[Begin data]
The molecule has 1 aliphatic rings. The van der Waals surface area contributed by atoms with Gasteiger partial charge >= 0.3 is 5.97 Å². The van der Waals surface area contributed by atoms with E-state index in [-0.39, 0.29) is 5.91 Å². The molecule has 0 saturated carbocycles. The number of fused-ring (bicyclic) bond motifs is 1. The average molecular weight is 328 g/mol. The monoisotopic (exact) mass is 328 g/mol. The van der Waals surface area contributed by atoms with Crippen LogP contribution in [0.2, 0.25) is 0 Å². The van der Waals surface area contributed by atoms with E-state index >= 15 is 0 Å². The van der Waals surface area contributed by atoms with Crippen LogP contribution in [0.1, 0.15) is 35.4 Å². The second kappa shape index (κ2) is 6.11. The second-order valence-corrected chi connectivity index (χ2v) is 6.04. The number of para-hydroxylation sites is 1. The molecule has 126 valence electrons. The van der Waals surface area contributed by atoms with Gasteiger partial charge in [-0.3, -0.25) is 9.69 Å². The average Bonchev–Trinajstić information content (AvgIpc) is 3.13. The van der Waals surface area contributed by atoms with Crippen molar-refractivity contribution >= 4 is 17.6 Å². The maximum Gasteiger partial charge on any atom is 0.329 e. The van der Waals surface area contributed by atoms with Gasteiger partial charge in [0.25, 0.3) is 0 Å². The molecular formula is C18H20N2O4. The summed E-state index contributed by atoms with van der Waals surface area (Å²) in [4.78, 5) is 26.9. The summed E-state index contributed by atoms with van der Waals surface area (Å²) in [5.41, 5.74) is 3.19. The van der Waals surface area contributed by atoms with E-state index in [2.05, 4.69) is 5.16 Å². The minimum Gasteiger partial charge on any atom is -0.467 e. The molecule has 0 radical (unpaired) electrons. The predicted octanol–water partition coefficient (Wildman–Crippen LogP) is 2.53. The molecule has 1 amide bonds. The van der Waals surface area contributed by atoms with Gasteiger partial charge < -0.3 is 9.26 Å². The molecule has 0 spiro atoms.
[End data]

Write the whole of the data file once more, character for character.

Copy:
The molecule has 1 aliphatic rings. The van der Waals surface area contributed by atoms with Gasteiger partial charge >= 0.3 is 5.97 Å². The van der Waals surface area contributed by atoms with E-state index in [-0.39, 0.29) is 5.91 Å². The molecule has 0 saturated carbocycles. The number of fused-ring (bicyclic) bond motifs is 1. The average molecular weight is 328 g/mol. The monoisotopic (exact) mass is 328 g/mol. The van der Waals surface area contributed by atoms with Crippen LogP contribution in [0.2, 0.25) is 0 Å². The van der Waals surface area contributed by atoms with E-state index >= 15 is 0 Å². The van der Waals surface area contributed by atoms with Crippen LogP contribution in [0.1, 0.15) is 35.4 Å². The second kappa shape index (κ2) is 6.11. The second-order valence-corrected chi connectivity index (χ2v) is 6.04. The number of para-hydroxylation sites is 1. The molecule has 126 valence electrons. The van der Waals surface area contributed by atoms with Gasteiger partial charge in [-0.3, -0.25) is 9.69 Å². The average Bonchev–Trinajstić information content (AvgIpc) is 3.13. The van der Waals surface area contributed by atoms with Crippen molar-refractivity contribution >= 4 is 17.6 Å². The maximum Gasteiger partial charge on any atom is 0.329 e. The van der Waals surface area contributed by atoms with Gasteiger partial charge in [0.25, 0.3) is 0 Å². The molecular formula is C18H20N2O4. The summed E-state index contributed by atoms with van der Waals surface area (Å²) in [4.78, 5) is 26.9. The summed E-state index contributed by atoms with van der Waals surface area (Å²) in [5.41, 5.74) is 3.19. The van der Waals surface area contributed by atoms with E-state index in [2.05, 4.69) is 5.16 Å². The minimum Gasteiger partial charge on any atom is -0.467 e. The molecule has 0 radical (unpaired) electrons. The predicted octanol–water partition coefficient (Wildman–Crippen LogP) is 2.53. The molecule has 1 amide bonds. The van der Waals surface area contributed by atoms with Gasteiger partial charge < -0.3 is 9.26 Å². The molecule has 0 spiro atoms.